someone's in trouble
In a sworn deposition newly made public, the IRS's Chief Risk Officer David Fisher told the House Ways and Means Committee that he had raised concerns to the Obama administration in 2014 when it was about to authorize subsidies to insurance companies as part of ObamaCare, a move which a judge ruled was illegal in early May.
Fisher's testimony suggests the White House knew it was breaking the law when it decided to go forward with the subsidies. He testified to telling administration officials that "there was no clear reference in the section regarding the cost-sharing reduction payments to the Internal Revenue Code in the Affordable Care Act" and the "cost-sharing reduction payments are not linked to the Internal Revenue Code, as far as I could tell, directly anywhere."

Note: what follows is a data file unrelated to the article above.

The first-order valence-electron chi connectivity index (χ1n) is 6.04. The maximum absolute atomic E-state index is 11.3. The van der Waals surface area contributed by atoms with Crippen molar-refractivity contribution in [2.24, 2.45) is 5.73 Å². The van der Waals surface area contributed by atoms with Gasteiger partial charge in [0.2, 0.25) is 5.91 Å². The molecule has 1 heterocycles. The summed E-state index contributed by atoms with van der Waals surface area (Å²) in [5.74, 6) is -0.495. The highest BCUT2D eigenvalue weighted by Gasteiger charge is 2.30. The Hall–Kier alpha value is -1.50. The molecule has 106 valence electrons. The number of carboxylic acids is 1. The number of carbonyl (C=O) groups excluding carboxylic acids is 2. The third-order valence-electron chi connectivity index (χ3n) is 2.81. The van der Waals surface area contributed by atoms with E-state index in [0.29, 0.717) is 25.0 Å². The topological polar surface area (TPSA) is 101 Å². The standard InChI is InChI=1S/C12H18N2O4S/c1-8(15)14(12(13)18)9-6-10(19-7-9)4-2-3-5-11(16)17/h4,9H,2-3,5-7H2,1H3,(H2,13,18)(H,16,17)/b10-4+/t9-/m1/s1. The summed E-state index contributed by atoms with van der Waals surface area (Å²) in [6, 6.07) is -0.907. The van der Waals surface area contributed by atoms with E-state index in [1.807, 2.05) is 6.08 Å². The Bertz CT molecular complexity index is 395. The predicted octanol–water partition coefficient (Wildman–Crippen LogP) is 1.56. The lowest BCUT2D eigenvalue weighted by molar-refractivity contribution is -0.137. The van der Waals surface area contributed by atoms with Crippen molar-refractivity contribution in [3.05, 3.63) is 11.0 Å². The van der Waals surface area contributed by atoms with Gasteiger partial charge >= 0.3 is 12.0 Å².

If this all sounds obscure and complicated, that's because it is. Two years ago, the White House asked Congress for money to subsidize insurance companies participating in ObamaCare. The payments, designed to cover the costs of insuring people whose income was at or below 400 percent of the poverty line, were authorized by the Affordable Care Act but never appropriated by the legislature, which holds the power of the purse.
In other words, the concept of the subsidies was legal, but actually paying them was not, absent additional action from Congress.